What I had originally thought would be an easy reintroduction, turned into a stressful period of examination and carefully executed re-entry. I spent my first week at home depressed and sitting around waiting for my phone to ring with invitations to reconnect. I quickly realized that any effort to see old friends was going to require me to be the one to reach out. One of my biggest challenges was that I had started freelancing almost immediately after moving to a new city. If I had been living in Philadelphia for a few years, it probably would have been easier to reconnect with friends. But I was still in the development period of most of my friendships in the city. I had to be very patient to connect again and found myself spending a lot of time exploring Philly on my own to occupy my time before my next travels.

Exploring Philly on my own
When it comes to reacclimating to living with somebody that you have a relationship with, I find the best route to take is to leave all expectation at the airplane door. Yes, you still have the same relationship that you used to have. But it is human nature to adapt to your surroundings quickly. For this reason, instead of stepping into your situation with expectations, I would suggest taking a step back and letting things find a refreshed order. Even though you missed each other, you don't have to feel that you have to fit five weeks of time into the first week after you've returned. Take your time, don't overwhelm one another, and allow for a little added space than you are used to. Where you may have spent every non-working moment together in the past, you have likely gotten used to spending a bit more time to yourself. See where each of you are and slowly start to get back into more common patterns.
Time away from your home environment allows for one to return with new and fresh excitement. But don't let expectation get in the way of a happy return. Reach out to friends while you travel and after you've come home, but don't put the pressure on yourself to have an exciting homecoming party waiting for you. Don't feel like you need to live your life exactly as you did before you left. And don't suffocate your loved ones with immediate expectations. While traveling for work and time apart can make the heart grow fonder, break mundane lifestyle patterns, and refresh your outlook on living, it can also add stress to what used to be regular patterns. If you approach your return with less expectation and more awareness, you can gain a great deal of life experience to enrich your lifestyle at home.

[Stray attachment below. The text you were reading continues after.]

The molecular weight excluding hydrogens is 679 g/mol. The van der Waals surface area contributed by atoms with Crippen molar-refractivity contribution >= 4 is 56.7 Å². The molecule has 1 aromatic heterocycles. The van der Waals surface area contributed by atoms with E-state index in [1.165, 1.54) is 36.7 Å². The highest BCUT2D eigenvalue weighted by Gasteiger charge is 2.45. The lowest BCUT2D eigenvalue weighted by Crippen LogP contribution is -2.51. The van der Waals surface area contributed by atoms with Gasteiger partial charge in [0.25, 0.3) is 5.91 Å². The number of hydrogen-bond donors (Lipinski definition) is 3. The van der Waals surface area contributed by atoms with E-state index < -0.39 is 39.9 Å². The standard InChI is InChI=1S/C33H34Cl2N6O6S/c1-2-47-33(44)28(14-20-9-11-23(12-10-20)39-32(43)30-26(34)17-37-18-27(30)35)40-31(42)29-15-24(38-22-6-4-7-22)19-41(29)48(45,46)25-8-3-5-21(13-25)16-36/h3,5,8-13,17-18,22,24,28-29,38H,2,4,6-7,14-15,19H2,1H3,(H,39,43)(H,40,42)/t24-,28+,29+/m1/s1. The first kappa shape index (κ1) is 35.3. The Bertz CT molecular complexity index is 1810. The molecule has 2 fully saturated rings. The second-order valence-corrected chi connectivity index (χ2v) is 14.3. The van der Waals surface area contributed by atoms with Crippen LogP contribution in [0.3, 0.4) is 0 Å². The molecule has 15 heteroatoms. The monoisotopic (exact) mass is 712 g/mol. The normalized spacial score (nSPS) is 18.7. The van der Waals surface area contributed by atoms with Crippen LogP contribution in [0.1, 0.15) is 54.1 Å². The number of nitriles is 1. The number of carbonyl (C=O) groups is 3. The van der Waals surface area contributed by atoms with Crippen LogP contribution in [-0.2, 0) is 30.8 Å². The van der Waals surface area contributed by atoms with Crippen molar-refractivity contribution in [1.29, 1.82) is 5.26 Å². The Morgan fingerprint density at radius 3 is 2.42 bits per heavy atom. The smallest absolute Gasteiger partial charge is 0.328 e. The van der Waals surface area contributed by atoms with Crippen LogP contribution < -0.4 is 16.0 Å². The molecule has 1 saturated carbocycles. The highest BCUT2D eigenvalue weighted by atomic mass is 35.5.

Me and Dan during 2 weeks inbetween gigs


  1. Hi Barry,

    I just found your blog, and I'm already hooked. This post really moved me, as I had a very similar experience with re-entry, reintegration during the year and a half that my wife and I were in a long distance relationship before we got married. Even now, after living together for a year, I sometimes feel this way, as I am still learning to navigate the culture of this town, extended family dynamics, and yes, even our differing ways of doing things at home.

    Thank you for writing about your experience so openly. It's such a pleasure to read something that feels so real, transparent, and fully human. I can't wait to read more of what you've written here.

    Best wishes,

    Mani Schwartz

  2. Thanks for the comment, Mani! I'm glad that you are getting things out of my writing. Sometimes, I get criticized for being so open on a public forum. But it is for the reasons you mentioned that I choose to do so. Happy Holidays!